Back in November, a suit made national headlines when an anonymous actress sued the Internet Movie Database (owned by Amazon) for invading her privacy. She alleged that Amazon had her credit card information to find her date of birth, and gave it to IMDb to put up on its site. This issue was important given the rampant discrimination in Hollywood against actresses who reach the age of 40. She claimed that IMDb got the date of birth from Amazon.
The lawsuit sounds in fraud and breach of contract given various privacy and consumer protection laws, as well as Amazon’s agreement to handle personal information “carefully and sensibly.”
I predicted back then that Amazon’s lawyers would attack the concept of anonymity, under the theory that the actress would drop the suit if forced to reveal her name. And I said Amazon would win that fight as federal courts have a very high bar for anonymous suits.
Amazon did exactly that, and as I predicted, they persevered and the judge dismissed the suit forcing her to either drop the matter or go public.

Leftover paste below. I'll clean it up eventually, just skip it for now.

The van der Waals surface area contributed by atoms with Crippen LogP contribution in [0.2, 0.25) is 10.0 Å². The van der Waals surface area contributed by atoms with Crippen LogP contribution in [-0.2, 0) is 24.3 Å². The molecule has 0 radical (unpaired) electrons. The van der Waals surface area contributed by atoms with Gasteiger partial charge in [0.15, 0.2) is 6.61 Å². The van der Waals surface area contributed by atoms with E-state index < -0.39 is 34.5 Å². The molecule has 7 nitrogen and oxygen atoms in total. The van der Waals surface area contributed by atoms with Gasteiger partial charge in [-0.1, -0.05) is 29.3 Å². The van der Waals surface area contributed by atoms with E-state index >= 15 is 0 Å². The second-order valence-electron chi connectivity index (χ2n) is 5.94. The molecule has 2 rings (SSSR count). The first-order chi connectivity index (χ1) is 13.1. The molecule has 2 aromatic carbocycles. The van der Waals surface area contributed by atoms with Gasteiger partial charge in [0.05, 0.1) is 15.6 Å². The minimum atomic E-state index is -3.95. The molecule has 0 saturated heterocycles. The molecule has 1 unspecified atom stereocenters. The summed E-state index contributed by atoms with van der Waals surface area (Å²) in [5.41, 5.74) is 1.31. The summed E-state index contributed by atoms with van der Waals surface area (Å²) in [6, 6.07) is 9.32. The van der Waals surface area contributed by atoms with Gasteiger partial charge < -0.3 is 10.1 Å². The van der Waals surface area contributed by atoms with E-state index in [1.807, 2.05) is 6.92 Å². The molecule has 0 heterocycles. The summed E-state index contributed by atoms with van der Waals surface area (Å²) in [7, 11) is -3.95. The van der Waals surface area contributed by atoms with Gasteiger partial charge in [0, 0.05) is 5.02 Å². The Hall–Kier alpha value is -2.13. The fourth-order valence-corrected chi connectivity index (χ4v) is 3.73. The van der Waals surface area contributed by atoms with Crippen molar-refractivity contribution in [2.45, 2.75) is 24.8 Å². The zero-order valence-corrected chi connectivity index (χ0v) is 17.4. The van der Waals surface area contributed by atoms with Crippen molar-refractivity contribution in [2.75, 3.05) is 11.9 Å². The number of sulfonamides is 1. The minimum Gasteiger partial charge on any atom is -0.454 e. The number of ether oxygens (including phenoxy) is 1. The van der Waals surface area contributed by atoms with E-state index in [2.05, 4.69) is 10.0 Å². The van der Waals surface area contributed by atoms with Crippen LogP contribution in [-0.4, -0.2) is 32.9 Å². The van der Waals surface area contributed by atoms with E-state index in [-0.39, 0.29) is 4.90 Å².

And actress Huang Hoang, using the stage name Junie Hoang, likely surprised the hell out of Amazon’s lawyers by telling them, in substance, vade et caca in pilleum et ipse traheatur super aures tuo (go shit in a hat and pull it down over your ears). She decided to refile suit under her real name. It’s nice to see that she has the courage of her convictions.
By the way, the underlying basis for why Ms. Hoang wanted to keep her age private, and was outraged at what she believes was the breach of her privacy is here:
Women over 40 make up 24.3 percent of the U.S. population, but a casting analysis by the Screen Actors Guild showed actresses over 40 get just 12.5 percent of roles for television and film. Men of that age are also about a quarter of the population, but nearly equal their ranks in casting.